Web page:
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frugal technology, simple living and guerrilla large-appliance repair

Regular blog here, 'microblog' there

Many of my traditional blog post live on this site, but a great majority of my social-style posts can be found on my much-busier microbloging site at updates.passthejoe.net. It's busier because my BlogPoster "microblogging" script generates short, Twitter-style posts from the Linux or Windows (or anywhere you can run Ruby with too many Gems) command line, uploads them to the web server and send them out on my Twitter and Mastodon feeds.

I used to post to this blog via scripts and Unix/Linux utilities (curl and Unison) that helped me mirror the files locally and on the server. Since this site recently moved hosts, none of that is set up. I'm just using SFTP and SSH to write posts and manage the site.

Disqus comments are not live just yet because I'm not sure about what I'm going to do for the domain on this site. I'll probably restore the old domain at first just to have some continuity, but for now I like using the "free" domain from this site's new host, NearlyFreeSpeech.net.

Wed, 07 Feb 2018

Pragmatic Programmers, No Starch Press, Manning Books, Packt and Apress fill void left by O'Reilly Media

It wasn't a total surprise in mid-2017 that O'Reilly Media was retreating from tech-book publishing, especially when it comes to offering digital books. It's been more than a while since the company announced that it would no longer sell books -- digital or print -- directly and would instead offer all of its books through the Safari online service and in print via Amazon.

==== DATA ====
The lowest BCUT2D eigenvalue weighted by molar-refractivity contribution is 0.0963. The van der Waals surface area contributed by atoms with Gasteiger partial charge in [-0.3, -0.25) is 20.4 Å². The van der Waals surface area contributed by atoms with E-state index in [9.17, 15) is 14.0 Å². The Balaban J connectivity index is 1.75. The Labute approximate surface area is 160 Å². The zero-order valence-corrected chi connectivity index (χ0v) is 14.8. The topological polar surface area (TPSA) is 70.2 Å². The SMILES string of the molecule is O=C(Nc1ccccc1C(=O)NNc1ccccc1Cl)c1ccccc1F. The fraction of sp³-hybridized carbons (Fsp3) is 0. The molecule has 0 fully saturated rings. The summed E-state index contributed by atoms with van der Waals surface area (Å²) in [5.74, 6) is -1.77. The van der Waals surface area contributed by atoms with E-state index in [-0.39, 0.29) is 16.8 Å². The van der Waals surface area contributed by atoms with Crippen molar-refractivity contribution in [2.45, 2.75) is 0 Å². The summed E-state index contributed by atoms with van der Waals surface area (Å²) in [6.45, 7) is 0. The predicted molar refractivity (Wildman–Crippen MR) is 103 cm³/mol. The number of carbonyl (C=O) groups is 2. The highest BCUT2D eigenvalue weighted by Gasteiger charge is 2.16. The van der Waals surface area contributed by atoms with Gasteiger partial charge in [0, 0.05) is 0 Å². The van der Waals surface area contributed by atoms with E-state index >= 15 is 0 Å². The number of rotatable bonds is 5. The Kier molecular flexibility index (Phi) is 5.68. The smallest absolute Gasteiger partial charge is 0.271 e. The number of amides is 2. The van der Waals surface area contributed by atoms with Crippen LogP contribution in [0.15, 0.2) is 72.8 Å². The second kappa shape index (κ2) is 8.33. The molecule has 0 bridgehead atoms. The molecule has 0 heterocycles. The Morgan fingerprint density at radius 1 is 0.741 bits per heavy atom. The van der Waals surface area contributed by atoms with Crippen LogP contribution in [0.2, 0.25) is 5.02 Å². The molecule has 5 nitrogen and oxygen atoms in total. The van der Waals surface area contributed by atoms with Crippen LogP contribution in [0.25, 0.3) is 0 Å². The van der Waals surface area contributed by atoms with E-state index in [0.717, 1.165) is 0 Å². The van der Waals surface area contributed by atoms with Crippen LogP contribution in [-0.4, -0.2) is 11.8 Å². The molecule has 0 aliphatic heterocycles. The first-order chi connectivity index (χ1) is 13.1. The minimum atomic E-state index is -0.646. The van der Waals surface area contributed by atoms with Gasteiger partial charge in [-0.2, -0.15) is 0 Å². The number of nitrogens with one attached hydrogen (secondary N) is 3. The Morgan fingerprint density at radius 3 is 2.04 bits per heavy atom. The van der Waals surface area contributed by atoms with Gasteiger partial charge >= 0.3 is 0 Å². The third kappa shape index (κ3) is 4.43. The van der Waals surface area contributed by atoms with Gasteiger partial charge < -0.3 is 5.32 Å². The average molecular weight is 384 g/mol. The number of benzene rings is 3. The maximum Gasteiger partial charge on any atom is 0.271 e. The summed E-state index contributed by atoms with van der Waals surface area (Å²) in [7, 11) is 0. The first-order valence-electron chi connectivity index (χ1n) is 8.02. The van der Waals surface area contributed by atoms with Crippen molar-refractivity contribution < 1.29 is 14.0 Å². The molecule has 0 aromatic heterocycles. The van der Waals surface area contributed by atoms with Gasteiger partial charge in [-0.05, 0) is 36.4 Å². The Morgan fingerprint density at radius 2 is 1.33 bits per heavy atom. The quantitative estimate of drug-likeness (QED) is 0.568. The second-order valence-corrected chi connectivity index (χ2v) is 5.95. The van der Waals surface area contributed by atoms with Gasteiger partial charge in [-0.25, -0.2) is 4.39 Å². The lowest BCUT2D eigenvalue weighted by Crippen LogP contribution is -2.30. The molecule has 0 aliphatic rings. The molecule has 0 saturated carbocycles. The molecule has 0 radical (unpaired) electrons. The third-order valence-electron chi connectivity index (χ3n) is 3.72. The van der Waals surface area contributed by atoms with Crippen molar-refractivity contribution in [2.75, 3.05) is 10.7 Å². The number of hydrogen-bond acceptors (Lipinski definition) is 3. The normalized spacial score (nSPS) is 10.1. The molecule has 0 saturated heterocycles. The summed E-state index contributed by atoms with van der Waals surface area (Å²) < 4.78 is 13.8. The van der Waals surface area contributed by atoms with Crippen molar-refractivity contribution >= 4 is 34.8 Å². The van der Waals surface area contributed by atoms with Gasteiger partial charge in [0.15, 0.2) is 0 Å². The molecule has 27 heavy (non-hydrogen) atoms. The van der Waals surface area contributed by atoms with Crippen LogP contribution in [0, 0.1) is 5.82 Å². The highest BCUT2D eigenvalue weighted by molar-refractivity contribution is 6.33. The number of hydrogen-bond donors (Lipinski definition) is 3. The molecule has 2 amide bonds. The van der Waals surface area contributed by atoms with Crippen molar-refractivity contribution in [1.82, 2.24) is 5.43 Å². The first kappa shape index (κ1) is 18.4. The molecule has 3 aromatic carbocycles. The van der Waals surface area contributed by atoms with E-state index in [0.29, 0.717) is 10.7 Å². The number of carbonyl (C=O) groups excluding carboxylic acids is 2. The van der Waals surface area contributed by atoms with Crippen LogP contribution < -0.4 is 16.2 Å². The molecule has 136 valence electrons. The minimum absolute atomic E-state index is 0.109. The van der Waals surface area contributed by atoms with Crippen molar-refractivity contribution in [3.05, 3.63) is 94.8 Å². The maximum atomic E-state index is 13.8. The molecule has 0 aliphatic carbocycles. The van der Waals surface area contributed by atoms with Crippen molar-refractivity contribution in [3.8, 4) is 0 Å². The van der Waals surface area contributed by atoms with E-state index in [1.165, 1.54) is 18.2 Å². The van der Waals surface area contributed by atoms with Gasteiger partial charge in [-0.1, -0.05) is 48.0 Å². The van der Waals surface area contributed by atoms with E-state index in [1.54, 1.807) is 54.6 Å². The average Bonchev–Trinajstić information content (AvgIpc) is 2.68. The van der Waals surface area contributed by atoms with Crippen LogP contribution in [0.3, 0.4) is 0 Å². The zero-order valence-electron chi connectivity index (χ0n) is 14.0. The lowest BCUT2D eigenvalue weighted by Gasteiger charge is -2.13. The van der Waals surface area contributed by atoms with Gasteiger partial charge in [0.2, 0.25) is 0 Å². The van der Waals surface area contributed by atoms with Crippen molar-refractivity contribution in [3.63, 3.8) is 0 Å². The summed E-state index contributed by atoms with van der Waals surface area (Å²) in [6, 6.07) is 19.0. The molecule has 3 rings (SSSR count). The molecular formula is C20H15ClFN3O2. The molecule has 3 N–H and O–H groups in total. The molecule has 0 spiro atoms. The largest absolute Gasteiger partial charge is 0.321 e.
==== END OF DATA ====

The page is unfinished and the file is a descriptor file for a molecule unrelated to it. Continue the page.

Here are two articles from O'Reilly Media on their decision:

If you look at it, this decision by O'Reilly to exit the direct-sales market didn't just happen out of the blue in June 2010. It was a slow decline over years. O'Reilly (and most other publishers, really) used to offer a whole lot of books on Linux and Unix, and even more on individual programming languages.

O'Reilly really slowed down what it did for Linux (pretty much stopping that category) and put out programming books with longer and longer gaps in between.

Announcing that they would no longer sell directly to readers was just the end of what had already been in motion for a long time. I don't begrudge O'Reilly its sizable conference business, which I'm sure "carried" the book publishing part of the company for years. I also can't fault them for pulling back. It's a business decision. Sure, they are killing their brand, but they don't see it that way. Maybe a brand isn't so valuable if you can't make money with it.

Luckily we have a few tech-book publishers who are doing a great job filling the sizable gap (and, if I'm right, sizable market) left by O'Reilly.

In no particular order, my favorite tech publishers are Pragmatic Programmers, No Starch Press and Manning Books.

On the second tier are Packt and Apress.

I'd also like to mention Leanpub, which is more of an author "platform," but has a lot of content I like.

And then there's the rest of the self-published tech-book world, which you can tap into via Amazon and all over the Web. In particular, a lot of academics are publishing extremely valuable books for free via PDF, sometimes also publishing in print. I've even heard some authors for the "real" publishers say their books sell better when they're also available for free in electronic form. Maybe you get such a big audience for a free book that the percentage who might want a paper copy is bigger than the number who are willing to take a chance on a book that they can't yet read.

What O'Reilly Media used to "bring" was a guaranteed level of quality. I think that PragProg, Manning and No Starch are continuing that tradition. They're "gatekeepers" in the sense that you know it's going to be a good book that really offers value. I don't always get that sense with Packt books. Apress seems to bring a good level of quality, but it's not at PragProg/Manning level.

I'm sad that O'Reilly went all in with their digital subscription model, but they were fading from relevance for years before they made that move. That makes me happy to support the current publishers who are keeping quality high and selling direct to their readers.